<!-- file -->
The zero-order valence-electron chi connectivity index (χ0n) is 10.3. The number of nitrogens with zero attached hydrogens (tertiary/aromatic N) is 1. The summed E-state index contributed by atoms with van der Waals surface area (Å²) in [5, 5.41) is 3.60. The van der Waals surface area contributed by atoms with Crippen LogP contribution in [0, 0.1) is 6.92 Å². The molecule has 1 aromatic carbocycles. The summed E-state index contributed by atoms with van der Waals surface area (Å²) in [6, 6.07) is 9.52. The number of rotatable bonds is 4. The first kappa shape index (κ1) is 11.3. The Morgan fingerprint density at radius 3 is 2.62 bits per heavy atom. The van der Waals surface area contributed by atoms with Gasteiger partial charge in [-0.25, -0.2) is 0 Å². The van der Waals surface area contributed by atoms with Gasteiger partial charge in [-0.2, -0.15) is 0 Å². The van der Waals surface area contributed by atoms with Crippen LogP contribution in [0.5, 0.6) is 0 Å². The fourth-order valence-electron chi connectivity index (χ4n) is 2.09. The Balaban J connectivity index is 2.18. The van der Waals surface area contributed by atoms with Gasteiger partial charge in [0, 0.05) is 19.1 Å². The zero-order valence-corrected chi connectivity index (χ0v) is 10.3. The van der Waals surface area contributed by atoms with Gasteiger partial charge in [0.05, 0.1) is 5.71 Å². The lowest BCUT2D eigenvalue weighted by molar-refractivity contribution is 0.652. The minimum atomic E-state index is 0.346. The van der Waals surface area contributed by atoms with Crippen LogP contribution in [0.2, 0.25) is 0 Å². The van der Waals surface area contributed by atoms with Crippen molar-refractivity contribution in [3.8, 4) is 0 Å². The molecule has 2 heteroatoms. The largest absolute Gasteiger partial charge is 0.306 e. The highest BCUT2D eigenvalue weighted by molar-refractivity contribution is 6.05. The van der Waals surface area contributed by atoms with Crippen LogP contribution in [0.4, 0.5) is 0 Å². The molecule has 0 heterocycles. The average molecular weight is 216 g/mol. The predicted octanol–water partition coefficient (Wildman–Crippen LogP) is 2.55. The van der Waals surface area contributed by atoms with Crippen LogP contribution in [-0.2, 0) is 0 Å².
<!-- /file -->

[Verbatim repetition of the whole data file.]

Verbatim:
The zero-order valence-electron chi connectivity index (χ0n) is 10.3. The number of nitrogens with zero attached hydrogens (tertiary/aromatic N) is 1. The summed E-state index contributed by atoms with van der Waals surface area (Å²) in [5, 5.41) is 3.60. The van der Waals surface area contributed by atoms with Crippen LogP contribution in [0, 0.1) is 6.92 Å². The molecule has 1 aromatic carbocycles. The summed E-state index contributed by atoms with van der Waals surface area (Å²) in [6, 6.07) is 9.52. The number of rotatable bonds is 4. The first kappa shape index (κ1) is 11.3. The Morgan fingerprint density at radius 3 is 2.62 bits per heavy atom. The van der Waals surface area contributed by atoms with Gasteiger partial charge in [-0.25, -0.2) is 0 Å². The van der Waals surface area contributed by atoms with Gasteiger partial charge in [-0.2, -0.15) is 0 Å². The van der Waals surface area contributed by atoms with Crippen LogP contribution in [0.5, 0.6) is 0 Å². The fourth-order valence-electron chi connectivity index (χ4n) is 2.09. The Balaban J connectivity index is 2.18. The van der Waals surface area contributed by atoms with Gasteiger partial charge in [0, 0.05) is 19.1 Å². The zero-order valence-corrected chi connectivity index (χ0v) is 10.3. The van der Waals surface area contributed by atoms with Gasteiger partial charge in [0.05, 0.1) is 5.71 Å². The lowest BCUT2D eigenvalue weighted by molar-refractivity contribution is 0.652. The minimum atomic E-state index is 0.346. The van der Waals surface area contributed by atoms with Crippen LogP contribution in [0.2, 0.25) is 0 Å². The van der Waals surface area contributed by atoms with Crippen molar-refractivity contribution in [3.8, 4) is 0 Å². The molecule has 2 heteroatoms. The largest absolute Gasteiger partial charge is 0.306 e. The highest BCUT2D eigenvalue weighted by molar-refractivity contribution is 6.05. The van der Waals surface area contributed by atoms with Crippen LogP contribution in [0.4, 0.5) is 0 Å². The molecule has 0 heterocycles. The average molecular weight is 216 g/mol. The predicted octanol–water partition coefficient (Wildman–Crippen LogP) is 2.55. The van der Waals surface area contributed by atoms with Crippen LogP contribution in [-0.2, 0) is 0 Å².